Quantcast

My Thesis On How to Handle Feedback

 

16989473710_300aca30c0_b

Haters are a fact of life. Not everyone is going to be a fan of you or the content you put out. This issue can be really tough to handle, especially for the 12-22-year-olds out there, as you build your confidence and self-esteem. But, even if you’re 45 or 62, there are so many people not doing what they love because they’re worried about what other people think, say, or will say (particularly close family and friends).

Personally, I’m so grateful that I don’t give a crap what anyone thinks about me while simultaneously caring what they have to say. It’s incredibly important to me what my employees and inner circle think of me—it helps me gain self-awareness. However, it’s stunning how much I’ll push back if any of them try to impose their will on me. That’s an important distinction. I’m very open, empathetic, and quite self-aware of what people think of me and pander to it, react to it, and adjust to it. Most importantly, I understand it (both pro and con). But, there’s a difference between someone’s opinion of you and someone imposing their opinion on how you should operate.

This outlook allowed me to navigate junior high and high school without submitting to peer pressure. I honestly thought, on some level, that I was better than everybody. I didn’t act that way. If you ask my classmates today, I don’t think any of them would say that I walked around like I was cooler than them. (That would have been hard as a 4’11” freshman that was made fun of for not being 5 feet tall yet.) It was all about how I felt internally. I felt, inside, that I was better than them, and it gave me the confidence to do what I thought was important to me.

If you’re 15 now, you’ll be stunned how little you care when you’re 51 or 91. You’ll be shocked how little you care about other people’s opinions—this includes your parents, siblings, and even your children. If I could wish anything besides health on people, it would be the unbelievable happiness that comes along with self-belief and recognizing how it plays out. I’ve made my living by being confident both in myself and in my decisions (both in life and business, even when they are unpopular). Being confident can really pay off.

I like when people put me down. I get off on it. Nothing is more interesting to me than proving people wrong. I love the people that think I’m a “huckster” or that I have some “hidden agenda” or that I “won’t be that great” or that “I think too highly of myself” or that “my dad had a liquor store and that’s the only reason I’m successful” or that “I got lucky”… the list goes on.

I see negative comments all the time. I’ll be honest, as confident as I am, they always feel bad. No matter how many times I answer your questions, snaps, and emails, there are always people who come back at me with so much venom after one less than perfect piece of content. Do you know how much it affects me when people emphatically drill me for an episode of DailyVee or #AskGaryVee that they don’t think is up to par?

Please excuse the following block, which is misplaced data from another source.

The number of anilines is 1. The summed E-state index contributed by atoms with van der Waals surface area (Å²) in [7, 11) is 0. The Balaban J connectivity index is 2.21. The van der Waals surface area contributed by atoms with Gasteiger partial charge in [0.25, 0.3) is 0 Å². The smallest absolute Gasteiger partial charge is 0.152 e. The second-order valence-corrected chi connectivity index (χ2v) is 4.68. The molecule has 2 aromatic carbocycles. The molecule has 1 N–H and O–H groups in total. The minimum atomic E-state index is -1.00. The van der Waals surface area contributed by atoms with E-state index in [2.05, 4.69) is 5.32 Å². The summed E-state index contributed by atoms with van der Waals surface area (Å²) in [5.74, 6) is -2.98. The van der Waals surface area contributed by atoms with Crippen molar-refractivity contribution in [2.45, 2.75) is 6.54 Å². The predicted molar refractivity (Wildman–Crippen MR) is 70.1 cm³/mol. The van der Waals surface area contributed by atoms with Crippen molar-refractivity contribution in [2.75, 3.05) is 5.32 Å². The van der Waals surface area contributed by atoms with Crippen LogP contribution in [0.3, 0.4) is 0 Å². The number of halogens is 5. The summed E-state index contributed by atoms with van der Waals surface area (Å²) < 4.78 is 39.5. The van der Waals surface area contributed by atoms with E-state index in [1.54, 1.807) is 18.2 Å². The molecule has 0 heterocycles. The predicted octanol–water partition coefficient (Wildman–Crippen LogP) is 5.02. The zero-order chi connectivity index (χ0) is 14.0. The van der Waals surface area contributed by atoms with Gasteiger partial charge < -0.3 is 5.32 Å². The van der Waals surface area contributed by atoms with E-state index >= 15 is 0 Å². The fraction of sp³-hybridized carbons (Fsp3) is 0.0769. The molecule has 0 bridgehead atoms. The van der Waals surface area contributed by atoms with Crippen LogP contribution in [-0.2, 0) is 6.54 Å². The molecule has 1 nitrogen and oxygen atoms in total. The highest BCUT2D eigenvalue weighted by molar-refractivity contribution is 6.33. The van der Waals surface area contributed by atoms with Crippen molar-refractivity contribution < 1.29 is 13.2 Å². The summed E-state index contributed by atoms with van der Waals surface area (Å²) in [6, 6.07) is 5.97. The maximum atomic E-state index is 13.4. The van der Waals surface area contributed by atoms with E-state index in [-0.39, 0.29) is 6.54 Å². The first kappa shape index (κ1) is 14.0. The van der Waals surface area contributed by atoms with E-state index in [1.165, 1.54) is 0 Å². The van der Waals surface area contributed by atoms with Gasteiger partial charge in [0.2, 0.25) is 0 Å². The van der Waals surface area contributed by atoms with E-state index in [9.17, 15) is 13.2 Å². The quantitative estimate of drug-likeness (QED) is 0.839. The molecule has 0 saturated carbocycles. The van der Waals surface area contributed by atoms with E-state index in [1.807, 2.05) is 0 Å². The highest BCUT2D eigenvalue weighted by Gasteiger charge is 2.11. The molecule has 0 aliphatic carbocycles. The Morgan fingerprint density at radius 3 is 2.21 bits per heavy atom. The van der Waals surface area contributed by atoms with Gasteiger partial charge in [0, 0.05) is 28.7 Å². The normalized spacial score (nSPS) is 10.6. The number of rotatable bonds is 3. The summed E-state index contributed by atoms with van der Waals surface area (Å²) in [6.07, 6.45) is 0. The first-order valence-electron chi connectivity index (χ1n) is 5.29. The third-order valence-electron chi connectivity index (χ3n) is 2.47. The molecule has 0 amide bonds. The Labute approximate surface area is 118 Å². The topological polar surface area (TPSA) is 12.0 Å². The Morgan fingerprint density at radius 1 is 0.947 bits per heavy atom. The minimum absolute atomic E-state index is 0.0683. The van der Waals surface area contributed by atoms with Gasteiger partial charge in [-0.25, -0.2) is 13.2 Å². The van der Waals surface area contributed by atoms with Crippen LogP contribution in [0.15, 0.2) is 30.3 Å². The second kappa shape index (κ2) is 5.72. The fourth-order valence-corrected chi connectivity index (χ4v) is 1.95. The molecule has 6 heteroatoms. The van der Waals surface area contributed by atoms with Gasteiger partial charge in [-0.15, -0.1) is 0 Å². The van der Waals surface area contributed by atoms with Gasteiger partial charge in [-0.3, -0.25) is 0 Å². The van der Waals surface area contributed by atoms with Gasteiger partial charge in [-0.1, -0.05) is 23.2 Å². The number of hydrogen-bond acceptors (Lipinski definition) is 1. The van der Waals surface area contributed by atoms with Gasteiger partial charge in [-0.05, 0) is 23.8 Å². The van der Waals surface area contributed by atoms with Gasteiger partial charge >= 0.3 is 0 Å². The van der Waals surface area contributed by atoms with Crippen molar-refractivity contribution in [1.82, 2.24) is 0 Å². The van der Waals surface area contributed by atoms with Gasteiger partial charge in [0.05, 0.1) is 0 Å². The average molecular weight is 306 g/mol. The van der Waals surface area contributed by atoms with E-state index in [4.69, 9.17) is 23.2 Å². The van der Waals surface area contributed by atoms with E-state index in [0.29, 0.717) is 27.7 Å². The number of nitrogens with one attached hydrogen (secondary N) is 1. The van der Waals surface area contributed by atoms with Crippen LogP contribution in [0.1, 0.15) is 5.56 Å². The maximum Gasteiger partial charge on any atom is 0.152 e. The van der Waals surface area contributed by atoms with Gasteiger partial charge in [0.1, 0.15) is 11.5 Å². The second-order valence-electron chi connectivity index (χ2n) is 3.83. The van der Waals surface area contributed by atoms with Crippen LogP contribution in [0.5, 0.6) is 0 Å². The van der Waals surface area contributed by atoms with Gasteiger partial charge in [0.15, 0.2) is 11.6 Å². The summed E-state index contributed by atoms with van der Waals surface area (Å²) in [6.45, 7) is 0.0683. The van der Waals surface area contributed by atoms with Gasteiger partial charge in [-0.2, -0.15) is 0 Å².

As I like to say: You are only as good as your last at bat. I just always pick the bat up again and keep swinging.

A negative reaction might sting at first, but I recognize that I’m never going to get 100 percent positive comments on any piece of content I post. You can’t please everyone.

If anything, I encourage my haters to judge and underestimate me because that’s the greatest driver I have. It’s how I’m wired and it makes me want to push back even more. I know most people are not wired like I am, but I only hope that through my energy, I can motivate some of you to at least start thinking this way.

Feedback works both ways. For me, reading your comments is my oxygen. It makes me incredibly happy when I see comments about your success because of the the content that I put out. I love it when you can care a little bit less about what your coworker, older brother, or naysayer has to say. Confidence is infectious.

Bottom line (and it’s tough to hear): there’s always someone who won’t like you. But, at the end of the day, it’s not going to matter. If you learn something from this article, know that you have to believe in yourself first. And you do that by ignoring the opinions that your parents, teachers, friends, coworkers, etc. have. But, you have to respect those opinions at the same time because it allows you to gain self-awareness and perspective. Just don’t let anyone impose their way on you. This mental framework will allow you to become the best possible version of yourself.

 


 

 

Reprinted by permission.

Image credit: CC by Antonio Roberts

About the author: Gary Vaynerchuk

Gary Vaynerchuk is the CEO and founder of Vaynermedia, one of the world’s fastest growing digital agencies. He’s also a serial entrepreneur, 3-time New York Times Bestselling Author, partner at venture capital fund VaynerRSE, and was named to both Crain’s and Fortune’s 40 Under 40 lists.
For more by entrepreneur Gary Vaynerchuk, check out his new book #AskGaryVee: One Entrepreneur’s Take on Leadership, Social Media, & Self-Awareness and visit GaryVaynerchuk.com.

You are seconds away from signing up for the hottest list in New York Tech!

Join the millions and keep up with the stories shaping entrepreneurship. Sign up today.